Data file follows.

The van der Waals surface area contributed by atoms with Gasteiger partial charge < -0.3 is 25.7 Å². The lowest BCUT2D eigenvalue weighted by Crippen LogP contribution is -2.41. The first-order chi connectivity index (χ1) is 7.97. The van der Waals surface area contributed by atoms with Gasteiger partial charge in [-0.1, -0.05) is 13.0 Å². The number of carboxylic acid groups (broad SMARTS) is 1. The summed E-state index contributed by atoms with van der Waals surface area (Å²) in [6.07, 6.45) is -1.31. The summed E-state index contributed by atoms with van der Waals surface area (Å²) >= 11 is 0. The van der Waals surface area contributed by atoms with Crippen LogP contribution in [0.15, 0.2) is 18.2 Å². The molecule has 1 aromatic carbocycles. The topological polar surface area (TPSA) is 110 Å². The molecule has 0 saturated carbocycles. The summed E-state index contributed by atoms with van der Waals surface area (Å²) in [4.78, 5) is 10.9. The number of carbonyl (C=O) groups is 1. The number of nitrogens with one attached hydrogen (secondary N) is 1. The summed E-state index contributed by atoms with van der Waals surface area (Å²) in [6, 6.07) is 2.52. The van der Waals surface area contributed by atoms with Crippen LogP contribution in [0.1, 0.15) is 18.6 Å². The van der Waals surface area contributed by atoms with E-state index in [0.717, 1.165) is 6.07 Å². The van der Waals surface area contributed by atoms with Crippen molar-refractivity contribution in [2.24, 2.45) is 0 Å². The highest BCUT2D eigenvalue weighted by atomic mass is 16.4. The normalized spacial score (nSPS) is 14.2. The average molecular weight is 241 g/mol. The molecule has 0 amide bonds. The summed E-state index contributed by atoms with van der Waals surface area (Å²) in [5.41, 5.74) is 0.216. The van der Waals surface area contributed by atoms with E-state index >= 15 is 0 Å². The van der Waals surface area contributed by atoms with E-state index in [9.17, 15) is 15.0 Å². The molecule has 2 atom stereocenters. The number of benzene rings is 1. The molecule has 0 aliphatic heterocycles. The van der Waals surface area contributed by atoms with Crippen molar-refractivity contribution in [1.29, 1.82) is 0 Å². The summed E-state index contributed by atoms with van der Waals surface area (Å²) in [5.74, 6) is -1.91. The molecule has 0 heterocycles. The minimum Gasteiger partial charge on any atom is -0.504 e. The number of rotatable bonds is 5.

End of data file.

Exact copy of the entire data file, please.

The van der Waals surface area contributed by atoms with Gasteiger partial charge < -0.3 is 25.7 Å². The lowest BCUT2D eigenvalue weighted by Crippen LogP contribution is -2.41. The first-order chi connectivity index (χ1) is 7.97. The van der Waals surface area contributed by atoms with Gasteiger partial charge in [-0.1, -0.05) is 13.0 Å². The number of carboxylic acid groups (broad SMARTS) is 1. The summed E-state index contributed by atoms with van der Waals surface area (Å²) in [6.07, 6.45) is -1.31. The summed E-state index contributed by atoms with van der Waals surface area (Å²) >= 11 is 0. The van der Waals surface area contributed by atoms with Crippen LogP contribution in [0.15, 0.2) is 18.2 Å². The molecule has 1 aromatic carbocycles. The topological polar surface area (TPSA) is 110 Å². The molecule has 0 saturated carbocycles. The summed E-state index contributed by atoms with van der Waals surface area (Å²) in [4.78, 5) is 10.9. The number of carbonyl (C=O) groups is 1. The number of nitrogens with one attached hydrogen (secondary N) is 1. The summed E-state index contributed by atoms with van der Waals surface area (Å²) in [6, 6.07) is 2.52. The van der Waals surface area contributed by atoms with Crippen LogP contribution in [0.1, 0.15) is 18.6 Å². The van der Waals surface area contributed by atoms with E-state index in [0.717, 1.165) is 6.07 Å². The van der Waals surface area contributed by atoms with Crippen molar-refractivity contribution in [2.24, 2.45) is 0 Å². The highest BCUT2D eigenvalue weighted by atomic mass is 16.4. The normalized spacial score (nSPS) is 14.2. The average molecular weight is 241 g/mol. The molecule has 0 amide bonds. The summed E-state index contributed by atoms with van der Waals surface area (Å²) in [5.41, 5.74) is 0.216. The van der Waals surface area contributed by atoms with E-state index >= 15 is 0 Å². The van der Waals surface area contributed by atoms with E-state index in [9.17, 15) is 15.0 Å². The molecule has 2 atom stereocenters. The number of benzene rings is 1. The molecule has 0 aliphatic heterocycles. The van der Waals surface area contributed by atoms with Crippen molar-refractivity contribution in [1.29, 1.82) is 0 Å². The summed E-state index contributed by atoms with van der Waals surface area (Å²) in [5.74, 6) is -1.91. The molecule has 0 heterocycles. The minimum Gasteiger partial charge on any atom is -0.504 e. The number of rotatable bonds is 5.